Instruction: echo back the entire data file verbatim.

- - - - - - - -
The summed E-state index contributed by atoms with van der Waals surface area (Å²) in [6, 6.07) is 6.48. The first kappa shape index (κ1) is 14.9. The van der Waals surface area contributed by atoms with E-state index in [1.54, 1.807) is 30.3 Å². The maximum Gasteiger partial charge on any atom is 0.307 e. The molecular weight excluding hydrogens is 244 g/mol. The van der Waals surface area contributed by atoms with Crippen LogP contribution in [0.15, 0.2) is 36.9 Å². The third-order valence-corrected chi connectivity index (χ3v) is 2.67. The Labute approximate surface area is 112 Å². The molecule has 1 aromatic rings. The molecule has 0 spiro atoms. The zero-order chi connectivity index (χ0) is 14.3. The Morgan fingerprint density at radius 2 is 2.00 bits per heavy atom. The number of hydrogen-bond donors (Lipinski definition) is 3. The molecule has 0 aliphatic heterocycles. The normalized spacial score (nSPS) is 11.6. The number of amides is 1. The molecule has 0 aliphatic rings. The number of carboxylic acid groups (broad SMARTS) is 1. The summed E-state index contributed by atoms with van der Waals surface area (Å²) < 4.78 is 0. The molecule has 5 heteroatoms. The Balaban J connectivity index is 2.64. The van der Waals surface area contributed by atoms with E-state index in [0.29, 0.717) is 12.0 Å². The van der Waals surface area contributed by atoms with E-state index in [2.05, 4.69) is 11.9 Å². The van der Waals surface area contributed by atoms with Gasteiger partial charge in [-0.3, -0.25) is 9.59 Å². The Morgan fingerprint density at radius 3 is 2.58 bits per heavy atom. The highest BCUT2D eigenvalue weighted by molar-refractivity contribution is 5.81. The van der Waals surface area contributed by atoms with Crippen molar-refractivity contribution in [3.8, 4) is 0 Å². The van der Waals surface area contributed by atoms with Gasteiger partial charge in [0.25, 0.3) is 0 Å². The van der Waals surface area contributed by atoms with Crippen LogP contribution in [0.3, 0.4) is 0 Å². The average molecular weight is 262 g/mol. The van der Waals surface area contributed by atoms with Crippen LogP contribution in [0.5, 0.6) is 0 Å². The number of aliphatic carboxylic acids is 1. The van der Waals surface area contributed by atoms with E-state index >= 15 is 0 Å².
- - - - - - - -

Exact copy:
The summed E-state index contributed by atoms with van der Waals surface area (Å²) in [6, 6.07) is 6.48. The first kappa shape index (κ1) is 14.9. The van der Waals surface area contributed by atoms with E-state index in [1.54, 1.807) is 30.3 Å². The maximum Gasteiger partial charge on any atom is 0.307 e. The molecular weight excluding hydrogens is 244 g/mol. The van der Waals surface area contributed by atoms with Crippen LogP contribution in [0.15, 0.2) is 36.9 Å². The third-order valence-corrected chi connectivity index (χ3v) is 2.67. The Labute approximate surface area is 112 Å². The molecule has 1 aromatic rings. The molecule has 0 spiro atoms. The zero-order chi connectivity index (χ0) is 14.3. The Morgan fingerprint density at radius 2 is 2.00 bits per heavy atom. The number of hydrogen-bond donors (Lipinski definition) is 3. The molecule has 0 aliphatic heterocycles. The normalized spacial score (nSPS) is 11.6. The number of amides is 1. The molecule has 0 aliphatic rings. The number of carboxylic acid groups (broad SMARTS) is 1. The summed E-state index contributed by atoms with van der Waals surface area (Å²) < 4.78 is 0. The molecule has 5 heteroatoms. The Balaban J connectivity index is 2.64. The van der Waals surface area contributed by atoms with E-state index in [0.29, 0.717) is 12.0 Å². The van der Waals surface area contributed by atoms with E-state index in [2.05, 4.69) is 11.9 Å². The van der Waals surface area contributed by atoms with Gasteiger partial charge in [-0.3, -0.25) is 9.59 Å². The Morgan fingerprint density at radius 3 is 2.58 bits per heavy atom. The highest BCUT2D eigenvalue weighted by molar-refractivity contribution is 5.81. The van der Waals surface area contributed by atoms with Crippen molar-refractivity contribution in [3.8, 4) is 0 Å². The van der Waals surface area contributed by atoms with Gasteiger partial charge in [0.25, 0.3) is 0 Å². The van der Waals surface area contributed by atoms with Crippen LogP contribution in [0.3, 0.4) is 0 Å². The average molecular weight is 262 g/mol. The van der Waals surface area contributed by atoms with Crippen LogP contribution in [0.5, 0.6) is 0 Å². The number of aliphatic carboxylic acids is 1. The van der Waals surface area contributed by atoms with E-state index >= 15 is 0 Å².